“Mister,” he said, “I want to buy one of your puppies.”
“Well,” said the farmer, as he rubbed the sweat of the back of his neck, “these puppies come from fine parents and cost a good deal of money.”
The boy dropped his head for a moment. Then reaching deep into his pocket,

he pulled out a handful of change and held it up to the farmer. “I’ve

got thirty-nine cents. Is that enough to take a look?”
“Sure,” said the farmer. And with that he let out a whistle. “Here Dolly!” he…

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She’s Watching You

Another absolute gem from Colleen. Small, quiet, acts can work wonders, and they do! It does not take money, or lots of time, or complicated skills, to make a difference. This story clearly shows that!

The Chatter Blog

 

No one really knew her.

She was unassuming.  Alone.  And quiet.

She lived quietly in a small house she moved to after her father died.  He died eight years after her mother.  She cared for them both while working full time.  Her life was all about providing.  Providing them comfort and care, providing for herself financially.   When they were both gone she sold the house she had lived in with them.  And moved to a quiet street, in the small house.   An alley ran behind her house, a stream ran on the other side of the alley.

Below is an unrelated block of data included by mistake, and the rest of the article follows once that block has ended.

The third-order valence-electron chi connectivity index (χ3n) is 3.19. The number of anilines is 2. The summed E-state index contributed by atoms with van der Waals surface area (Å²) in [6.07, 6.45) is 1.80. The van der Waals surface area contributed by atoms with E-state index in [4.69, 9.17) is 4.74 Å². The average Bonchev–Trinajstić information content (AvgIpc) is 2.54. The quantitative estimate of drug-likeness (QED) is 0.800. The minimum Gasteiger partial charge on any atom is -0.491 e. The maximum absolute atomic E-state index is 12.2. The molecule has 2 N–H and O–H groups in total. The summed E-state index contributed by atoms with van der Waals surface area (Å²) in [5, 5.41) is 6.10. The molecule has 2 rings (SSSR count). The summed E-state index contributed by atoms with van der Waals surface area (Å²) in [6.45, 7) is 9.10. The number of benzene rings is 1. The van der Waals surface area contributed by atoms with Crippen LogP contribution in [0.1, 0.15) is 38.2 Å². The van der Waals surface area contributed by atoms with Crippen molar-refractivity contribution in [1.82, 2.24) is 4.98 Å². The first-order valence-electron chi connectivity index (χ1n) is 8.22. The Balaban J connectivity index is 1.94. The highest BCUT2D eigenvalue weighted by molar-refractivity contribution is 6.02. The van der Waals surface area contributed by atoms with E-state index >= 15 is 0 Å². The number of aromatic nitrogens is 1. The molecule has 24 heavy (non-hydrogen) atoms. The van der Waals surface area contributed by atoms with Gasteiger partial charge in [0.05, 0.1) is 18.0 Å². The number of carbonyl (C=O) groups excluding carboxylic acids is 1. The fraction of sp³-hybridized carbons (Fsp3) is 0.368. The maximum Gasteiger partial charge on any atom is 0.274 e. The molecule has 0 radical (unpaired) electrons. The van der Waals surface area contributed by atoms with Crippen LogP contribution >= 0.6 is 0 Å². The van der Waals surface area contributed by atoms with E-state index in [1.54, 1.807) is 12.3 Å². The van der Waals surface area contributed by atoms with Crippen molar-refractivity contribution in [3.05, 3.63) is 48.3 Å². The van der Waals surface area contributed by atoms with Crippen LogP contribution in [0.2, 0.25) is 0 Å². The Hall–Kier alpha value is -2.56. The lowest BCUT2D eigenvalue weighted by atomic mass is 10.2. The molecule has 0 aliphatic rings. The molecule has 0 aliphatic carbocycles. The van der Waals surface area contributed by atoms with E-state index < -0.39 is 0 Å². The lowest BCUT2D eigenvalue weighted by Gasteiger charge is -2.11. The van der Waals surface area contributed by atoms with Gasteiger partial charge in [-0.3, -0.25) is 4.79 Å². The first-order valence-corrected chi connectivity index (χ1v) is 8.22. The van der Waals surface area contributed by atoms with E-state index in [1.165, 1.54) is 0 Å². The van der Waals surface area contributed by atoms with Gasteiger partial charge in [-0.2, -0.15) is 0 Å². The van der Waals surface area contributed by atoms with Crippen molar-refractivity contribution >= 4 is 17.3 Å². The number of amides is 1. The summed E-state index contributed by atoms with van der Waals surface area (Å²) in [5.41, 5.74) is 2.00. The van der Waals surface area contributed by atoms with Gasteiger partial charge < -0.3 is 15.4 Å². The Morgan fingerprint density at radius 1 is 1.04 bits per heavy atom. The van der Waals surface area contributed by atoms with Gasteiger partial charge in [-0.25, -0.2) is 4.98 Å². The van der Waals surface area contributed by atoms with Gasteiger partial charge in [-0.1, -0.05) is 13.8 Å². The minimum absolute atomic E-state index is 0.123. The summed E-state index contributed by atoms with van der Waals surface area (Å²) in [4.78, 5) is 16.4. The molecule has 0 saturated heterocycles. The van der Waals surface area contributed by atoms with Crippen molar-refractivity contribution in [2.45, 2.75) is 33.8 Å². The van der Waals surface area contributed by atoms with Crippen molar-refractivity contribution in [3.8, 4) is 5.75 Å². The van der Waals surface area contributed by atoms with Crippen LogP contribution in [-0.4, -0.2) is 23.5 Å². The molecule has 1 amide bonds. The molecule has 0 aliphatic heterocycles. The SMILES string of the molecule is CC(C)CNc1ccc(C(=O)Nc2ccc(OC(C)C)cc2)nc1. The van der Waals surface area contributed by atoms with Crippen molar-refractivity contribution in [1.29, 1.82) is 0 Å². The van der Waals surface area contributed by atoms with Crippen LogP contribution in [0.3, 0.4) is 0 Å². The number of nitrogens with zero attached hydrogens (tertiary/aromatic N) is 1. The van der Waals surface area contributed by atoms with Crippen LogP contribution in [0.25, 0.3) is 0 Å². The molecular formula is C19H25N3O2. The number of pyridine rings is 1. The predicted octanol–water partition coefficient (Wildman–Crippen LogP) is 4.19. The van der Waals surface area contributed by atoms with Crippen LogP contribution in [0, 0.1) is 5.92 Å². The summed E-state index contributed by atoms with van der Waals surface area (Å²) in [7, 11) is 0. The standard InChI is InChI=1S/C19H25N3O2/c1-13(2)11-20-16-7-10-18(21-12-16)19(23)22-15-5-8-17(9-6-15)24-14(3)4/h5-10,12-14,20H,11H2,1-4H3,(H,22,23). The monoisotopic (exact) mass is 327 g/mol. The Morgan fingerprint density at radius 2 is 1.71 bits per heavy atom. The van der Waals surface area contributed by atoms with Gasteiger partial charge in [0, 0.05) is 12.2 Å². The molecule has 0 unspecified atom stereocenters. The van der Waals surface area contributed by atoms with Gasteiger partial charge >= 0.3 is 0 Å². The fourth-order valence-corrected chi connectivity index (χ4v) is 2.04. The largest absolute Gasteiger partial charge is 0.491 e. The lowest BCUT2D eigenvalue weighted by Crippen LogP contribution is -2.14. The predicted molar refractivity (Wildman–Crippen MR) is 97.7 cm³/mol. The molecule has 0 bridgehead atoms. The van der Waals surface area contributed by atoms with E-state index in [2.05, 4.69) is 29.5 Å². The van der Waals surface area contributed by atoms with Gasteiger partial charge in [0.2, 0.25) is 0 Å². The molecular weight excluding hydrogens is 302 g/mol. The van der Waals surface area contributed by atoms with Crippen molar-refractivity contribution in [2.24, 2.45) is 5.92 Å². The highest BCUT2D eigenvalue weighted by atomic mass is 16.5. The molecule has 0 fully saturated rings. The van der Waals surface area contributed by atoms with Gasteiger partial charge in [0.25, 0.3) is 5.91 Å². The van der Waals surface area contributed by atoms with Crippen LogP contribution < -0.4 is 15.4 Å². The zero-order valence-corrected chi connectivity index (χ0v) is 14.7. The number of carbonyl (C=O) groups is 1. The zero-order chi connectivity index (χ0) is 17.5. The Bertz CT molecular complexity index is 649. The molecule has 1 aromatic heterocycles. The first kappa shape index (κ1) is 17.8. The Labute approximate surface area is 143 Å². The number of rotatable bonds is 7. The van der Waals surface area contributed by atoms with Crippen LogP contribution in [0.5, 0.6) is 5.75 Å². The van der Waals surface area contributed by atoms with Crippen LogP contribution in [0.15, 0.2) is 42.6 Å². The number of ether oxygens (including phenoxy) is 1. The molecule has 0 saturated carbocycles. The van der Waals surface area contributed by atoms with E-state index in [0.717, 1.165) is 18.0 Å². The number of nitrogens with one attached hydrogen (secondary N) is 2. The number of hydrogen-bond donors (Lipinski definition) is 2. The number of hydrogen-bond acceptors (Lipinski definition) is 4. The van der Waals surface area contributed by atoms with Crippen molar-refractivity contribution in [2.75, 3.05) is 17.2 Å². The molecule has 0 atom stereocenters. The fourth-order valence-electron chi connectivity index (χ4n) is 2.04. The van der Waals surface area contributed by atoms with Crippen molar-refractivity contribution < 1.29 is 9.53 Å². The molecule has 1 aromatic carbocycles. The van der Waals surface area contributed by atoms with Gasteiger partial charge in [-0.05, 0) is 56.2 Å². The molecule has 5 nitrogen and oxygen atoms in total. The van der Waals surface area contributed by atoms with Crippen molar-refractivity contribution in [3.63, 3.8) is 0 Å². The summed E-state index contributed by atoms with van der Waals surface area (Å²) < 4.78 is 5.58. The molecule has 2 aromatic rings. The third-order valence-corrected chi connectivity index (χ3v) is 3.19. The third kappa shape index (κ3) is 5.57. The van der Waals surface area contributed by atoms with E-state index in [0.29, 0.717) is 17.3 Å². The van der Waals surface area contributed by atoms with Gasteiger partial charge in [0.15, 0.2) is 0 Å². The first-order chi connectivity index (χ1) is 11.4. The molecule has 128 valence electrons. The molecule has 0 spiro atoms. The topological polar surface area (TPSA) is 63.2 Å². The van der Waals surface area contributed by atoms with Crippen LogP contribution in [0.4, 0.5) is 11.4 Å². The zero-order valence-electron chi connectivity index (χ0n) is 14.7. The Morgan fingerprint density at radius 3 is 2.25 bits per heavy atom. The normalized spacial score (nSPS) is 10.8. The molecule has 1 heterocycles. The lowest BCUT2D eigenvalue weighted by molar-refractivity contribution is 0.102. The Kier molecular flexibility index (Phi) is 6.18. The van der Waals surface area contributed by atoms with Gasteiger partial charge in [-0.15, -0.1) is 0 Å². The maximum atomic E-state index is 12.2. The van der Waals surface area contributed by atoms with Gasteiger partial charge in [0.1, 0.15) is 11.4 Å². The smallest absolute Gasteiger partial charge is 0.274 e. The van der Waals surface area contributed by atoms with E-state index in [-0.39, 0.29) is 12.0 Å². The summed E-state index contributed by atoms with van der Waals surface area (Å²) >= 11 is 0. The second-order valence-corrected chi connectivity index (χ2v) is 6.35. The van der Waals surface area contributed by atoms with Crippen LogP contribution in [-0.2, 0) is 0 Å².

Her interactions with others was limited to work, or shopping or banking.  People were pleasant enough to her, even if they thought her a little odd.  It’s not that people avoided her, nor did she avoid people.  She and they, they just didn’t make an effort to connect.  So connections…

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Short Story: Broken Sign

I love to just happen across something that makes me laugh out loud and frighten the cat. This short story is just brilliant, and funny, and clever, and did I mention brilliant? Don’t take my word for it, read it for yourself, and then discover the other delights that nest in babbitman’s blog.

babbitman

There’s been a lot of talk recently about the dangers of artificial intelligence with luminaries such as Stephen Hawking, Bill Gates and Elon Musk warning that AI could be “more dangerous than nuclear weapons”. Science-fiction has been banging this particular drum for decades: from HAL 9000 to Skynet in the Terminator movies, there are dozens of examples of artificial intelligence going rogue. Which is why it probably comes as a shock to learn that the first truly self-aware artificial construct was an overhead electronic variable message sign on the northbound A46, a few miles outside Nottingham.

It wasn’t particularly planned to happen; there was no over-arching project, no great fanfare. In fact, nobody actually recognised what had really occurred.

Variable Message Sign 4427A was installed on the new A46 dual carriageway just north-east of the Stragglethorpe interchange. It wasn’t particularly special, even though it towered over the road and surrounding…